The pyramids, temples and palaces of the ancient ruins in Mexico tell the story of advanced Mesoamerican people. A story that was brought to an end by the Spanish in the 16th century.

The turquoise blue of the Caribbean Sea glows off into the distance. Waves crash against a perfect golden beach. Kids play on the sand, shouting at each other in Spanish – a language inherited from European conquerors. Next to us on the clifftop, the faded stone of Tulum’s ancient Maya temple basks in the late afternoon sun.

With an enviable position on a thriving seaport, the town of Tulum reached its zenith between the 13th and 15th centuries. It would be one of the last Maya towns to be built and one of the last to fall. It was this temple and this town where the Spanish fleet first spotted Maya civilisation. A civilization they would soon destroy.

The Mayas were just one of the many peoples of Mesoamerica who lived in modern-day Central America. Throughout the ancient ruins in Mexico, their story is told through weathered frescoes, through temples built to their gods, and through the ruins of ancient centres of commerce.

These symbols from the past tell the story of their incredible achievements and how easily it can all be lost.


ZAPOTEC CAPITAL OF MONTE ALBÁN / Hilltop capital of the Zapotecs on an artificially levelled plateau

TOWERING PYRAMIDS OF TEOTIHUACÁN / Mexico’s largest city in the 5th century, home to 250k people

CLASSIC MAYA CITIES OF PALENQUE & YAXCHILÁN / Evocative Maya temples shrouded in lush jungle

MAYA POWER OF CHICHÉN ITZÁ / Tourist friendly ruins with mixed architectural designs

MIGHTY AZTEC EMPIRE AT TENOCHTITLAN / Ancient Aztec ruins in the foundations of Mexico City


Our Honda Civic creaks and crawls her way into Oaxaca. She has travelled over miles of cavernous potholes and mountainous speed bumps. Her suspension is shot; she is wheezing as she finally slumps under a lamp outside our hotel.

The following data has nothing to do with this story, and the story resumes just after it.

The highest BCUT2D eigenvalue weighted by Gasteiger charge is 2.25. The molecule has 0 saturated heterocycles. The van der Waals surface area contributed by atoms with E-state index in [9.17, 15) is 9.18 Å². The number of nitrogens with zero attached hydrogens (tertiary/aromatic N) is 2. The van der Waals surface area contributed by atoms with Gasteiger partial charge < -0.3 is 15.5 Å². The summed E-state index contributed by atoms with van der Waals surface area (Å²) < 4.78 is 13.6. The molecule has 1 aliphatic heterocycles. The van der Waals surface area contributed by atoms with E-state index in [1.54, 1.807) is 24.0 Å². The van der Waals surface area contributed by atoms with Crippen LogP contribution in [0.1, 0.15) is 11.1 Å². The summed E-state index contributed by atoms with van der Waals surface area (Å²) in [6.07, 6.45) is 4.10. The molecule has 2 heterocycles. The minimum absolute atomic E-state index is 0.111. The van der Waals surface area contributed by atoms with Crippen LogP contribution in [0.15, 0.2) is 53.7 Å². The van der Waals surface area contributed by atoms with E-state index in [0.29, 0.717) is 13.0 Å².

Oaxaca is a shining gem in a very impoverished Mexican state. It’s nestled in the bottom of a valley with the Sierra Norte and Sierra Sur mountain ranges rising around it. Creative art and craft galleries, both modern and indigenous, line the streets and squares of the colonial centre. Restaurants, sitting in the shadows of regal churches, produce trendy fusion dishes for locals and travellers.

The early Mesoamerican folk occupied the land that today runs from central Mexico to Costa Rica. Their first complex civilisation was the Olmecs, who began the city of Monte Albán around 500 BCE. As their hegemony faded, regional groups came to power. One of those groups, the Zapotecs, turned Monte Albán, Oaxaca into their capital. As a result, its one of the finest ancient ruins in Mexico.

Monte Albán sits on top of a hill just outside Oaxaca. The summit has been artificially levelled at 1940 m creating a huge Main Plaza. From here, ancient stones form a multitude of pyramids and palaces, accessed by a network of artificial terraces.

We stroll around collecting the remnants of civic buildings, testament to Monte Albán’s advanced society: a ball court, elaborate tombs, and temples with intricate bas-reliefs. Hieroglyphics suggest Monte Albán was one of only three civilisations in the world that independently learnt to write. (The others being Sumer and China).

As a result, Monte Albán today stands as a testament to Zapotec achievements. Ushering in a more advanced time, it would hold for over 1300 years until abandoned around 850 CE.